Alaska News

Alaska ferry system faces steep new cuts next summer

JUNEAU -- The Alaska Marine Highway System is proposing tying up ferries and slashing service next summer, in anticipation of further cuts in next year's budget.

"This is disconcerting, to say the least, for those of us who rely on the Marine Highway System," said Robert Venables of Haines, chair of the Marine Transportation Advisory Board.

In a Tuesday letter to businesses and communities served by ferries, AMHS general manager John Falvey said the cuts are "based on an assumed funding level," but he maintained essential, core services to ferry-dependent communities would continue.

The Department of Transportation and Public Facilities is proposing the ferry system keep three of 11 ships at the dock all summer, including its two newest and one of its more than 50-year-old original ferries.

Summer service this year included a planned 184.3 weeks of cumulative service during the May-to-September season. The tentative plan for next year calls for 145 weeks of cumulative service, a decrease of more than 20 percent.

Because the busy summer season has tourist, business and construction users trying to schedule travel before the new budget takes effect July 1, the department must adopt a schedule before it has an official budget. This year, the final state budget was not adopted until June.

Among the most notable changes to the schedule is the decision to take the state's two "fast ferries," the Fairweather and Chenega, out of service. Those boats, built in 2004 and 2005, have been controversial since they were approved for construction during the administration of former Gov. Tony Knowles.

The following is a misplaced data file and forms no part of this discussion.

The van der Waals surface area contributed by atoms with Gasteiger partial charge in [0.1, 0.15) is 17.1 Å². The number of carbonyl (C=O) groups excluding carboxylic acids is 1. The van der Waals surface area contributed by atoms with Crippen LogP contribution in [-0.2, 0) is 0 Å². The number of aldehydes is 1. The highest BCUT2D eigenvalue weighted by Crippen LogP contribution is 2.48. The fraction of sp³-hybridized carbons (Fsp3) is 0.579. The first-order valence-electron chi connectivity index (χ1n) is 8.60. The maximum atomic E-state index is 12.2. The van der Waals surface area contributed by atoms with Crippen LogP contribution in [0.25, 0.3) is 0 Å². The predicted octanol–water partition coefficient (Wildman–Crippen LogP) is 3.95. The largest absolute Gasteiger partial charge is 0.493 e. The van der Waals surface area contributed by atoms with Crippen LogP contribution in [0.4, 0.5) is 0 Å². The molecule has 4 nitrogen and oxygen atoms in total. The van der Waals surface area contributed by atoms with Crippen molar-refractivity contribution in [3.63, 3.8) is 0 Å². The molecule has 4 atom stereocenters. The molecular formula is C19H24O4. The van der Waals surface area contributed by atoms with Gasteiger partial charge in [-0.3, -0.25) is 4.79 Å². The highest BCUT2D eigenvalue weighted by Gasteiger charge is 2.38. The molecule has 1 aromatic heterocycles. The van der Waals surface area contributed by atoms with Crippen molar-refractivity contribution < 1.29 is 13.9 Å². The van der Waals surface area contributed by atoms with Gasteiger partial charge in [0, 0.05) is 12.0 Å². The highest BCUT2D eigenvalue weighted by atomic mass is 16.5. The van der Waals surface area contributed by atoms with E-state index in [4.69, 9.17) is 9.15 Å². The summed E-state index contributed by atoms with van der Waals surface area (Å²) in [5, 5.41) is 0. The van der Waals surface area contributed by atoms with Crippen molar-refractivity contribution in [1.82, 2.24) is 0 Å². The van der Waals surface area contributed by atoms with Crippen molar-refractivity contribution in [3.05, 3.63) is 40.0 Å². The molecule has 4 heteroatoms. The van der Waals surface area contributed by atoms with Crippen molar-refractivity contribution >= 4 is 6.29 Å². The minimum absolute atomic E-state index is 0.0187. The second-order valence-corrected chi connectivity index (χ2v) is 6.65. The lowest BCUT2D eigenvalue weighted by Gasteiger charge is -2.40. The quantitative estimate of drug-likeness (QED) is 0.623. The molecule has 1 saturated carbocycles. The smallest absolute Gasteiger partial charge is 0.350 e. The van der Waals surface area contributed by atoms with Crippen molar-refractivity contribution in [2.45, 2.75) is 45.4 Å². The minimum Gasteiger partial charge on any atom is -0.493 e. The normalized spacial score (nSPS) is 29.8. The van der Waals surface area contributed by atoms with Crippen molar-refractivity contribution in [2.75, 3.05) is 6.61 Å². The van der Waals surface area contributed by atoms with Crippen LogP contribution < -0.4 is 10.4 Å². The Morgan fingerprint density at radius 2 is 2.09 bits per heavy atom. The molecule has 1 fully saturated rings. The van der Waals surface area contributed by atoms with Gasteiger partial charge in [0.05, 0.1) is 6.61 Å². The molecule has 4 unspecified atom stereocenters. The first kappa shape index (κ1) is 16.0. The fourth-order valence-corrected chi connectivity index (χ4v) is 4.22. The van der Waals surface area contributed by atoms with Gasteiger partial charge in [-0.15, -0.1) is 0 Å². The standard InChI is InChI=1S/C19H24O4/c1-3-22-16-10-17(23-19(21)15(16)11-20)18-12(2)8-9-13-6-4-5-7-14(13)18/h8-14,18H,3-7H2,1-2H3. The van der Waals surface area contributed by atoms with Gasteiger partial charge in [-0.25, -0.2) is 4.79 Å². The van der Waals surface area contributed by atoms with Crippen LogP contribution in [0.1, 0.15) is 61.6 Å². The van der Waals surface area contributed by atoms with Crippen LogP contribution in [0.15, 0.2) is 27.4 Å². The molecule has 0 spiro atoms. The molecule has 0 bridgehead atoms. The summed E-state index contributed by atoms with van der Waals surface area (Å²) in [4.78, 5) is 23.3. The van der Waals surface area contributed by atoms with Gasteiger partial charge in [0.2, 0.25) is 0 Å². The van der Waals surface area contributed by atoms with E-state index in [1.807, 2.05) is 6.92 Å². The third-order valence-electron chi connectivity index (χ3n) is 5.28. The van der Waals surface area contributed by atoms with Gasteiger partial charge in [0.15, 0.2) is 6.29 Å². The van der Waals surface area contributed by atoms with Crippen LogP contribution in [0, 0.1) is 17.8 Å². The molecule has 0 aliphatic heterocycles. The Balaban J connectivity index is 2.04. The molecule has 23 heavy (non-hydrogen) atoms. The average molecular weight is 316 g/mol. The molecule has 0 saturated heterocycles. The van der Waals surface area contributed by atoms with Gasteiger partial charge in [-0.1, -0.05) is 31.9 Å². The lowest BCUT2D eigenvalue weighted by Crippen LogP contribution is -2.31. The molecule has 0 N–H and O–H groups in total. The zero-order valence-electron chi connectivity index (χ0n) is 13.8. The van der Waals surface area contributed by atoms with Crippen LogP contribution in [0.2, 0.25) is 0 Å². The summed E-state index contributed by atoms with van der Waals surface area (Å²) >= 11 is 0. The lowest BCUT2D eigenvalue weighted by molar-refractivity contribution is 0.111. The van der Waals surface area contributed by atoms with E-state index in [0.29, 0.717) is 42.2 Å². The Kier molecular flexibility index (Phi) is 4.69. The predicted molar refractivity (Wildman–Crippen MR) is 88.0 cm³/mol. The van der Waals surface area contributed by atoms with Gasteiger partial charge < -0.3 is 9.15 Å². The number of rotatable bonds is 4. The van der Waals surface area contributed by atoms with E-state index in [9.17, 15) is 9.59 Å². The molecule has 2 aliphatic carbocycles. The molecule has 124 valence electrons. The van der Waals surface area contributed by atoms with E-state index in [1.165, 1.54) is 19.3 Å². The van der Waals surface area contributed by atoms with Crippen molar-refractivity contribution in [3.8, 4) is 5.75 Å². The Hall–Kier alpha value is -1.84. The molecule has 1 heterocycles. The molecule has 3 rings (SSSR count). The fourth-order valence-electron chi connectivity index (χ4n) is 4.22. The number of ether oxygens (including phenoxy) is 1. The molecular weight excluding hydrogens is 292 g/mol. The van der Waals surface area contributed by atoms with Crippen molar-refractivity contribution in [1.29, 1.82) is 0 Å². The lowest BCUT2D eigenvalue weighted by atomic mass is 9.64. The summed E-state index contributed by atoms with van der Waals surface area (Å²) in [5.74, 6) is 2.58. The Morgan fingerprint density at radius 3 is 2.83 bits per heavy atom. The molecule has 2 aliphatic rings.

Able to operate at speeds of 32 knots, about twice as fast as other ferries, they also consume fuel at a prodigious rate, two to three times that of other ferries, including some much larger.

Also slated to be taken out of service is the mainline ferry Taku, built in 1963, which has not undergone upgrades similar to those for sister ships Matanuska and Malaspina.

Venables said the advisory board only learned of the proposed cuts Tuesday and had no role in crafting them.

"The commissioner is out of the office today, but I want to get a little more clarity on the intent, or why they believe this is the new sustainable level of service that they're going to be able to provide," he said.

DOT spokesman Jeremy Woodrow said the changes are being forced by the state's fiscal situation.

"All state departments are working with reduced budgets due to low oil prices," he said.

DOT is anticipating additional cuts similar to last year's 12.5 percent cuts, he said.

The department also warned communities its ability to provide extra ferries for community special events would be "extremely limited" under the new schedule.

The department will hold a teleconferenced public hearing on the proposal Nov. 4, with testimony from Southeast communities in the morning and Southwest and Southcentral communities in the afternoon. Information the opportunities to provide public input is on the ferry system's website.

Venables said the advisory board also expects to hold a November meeting prior to final schedule adoption.

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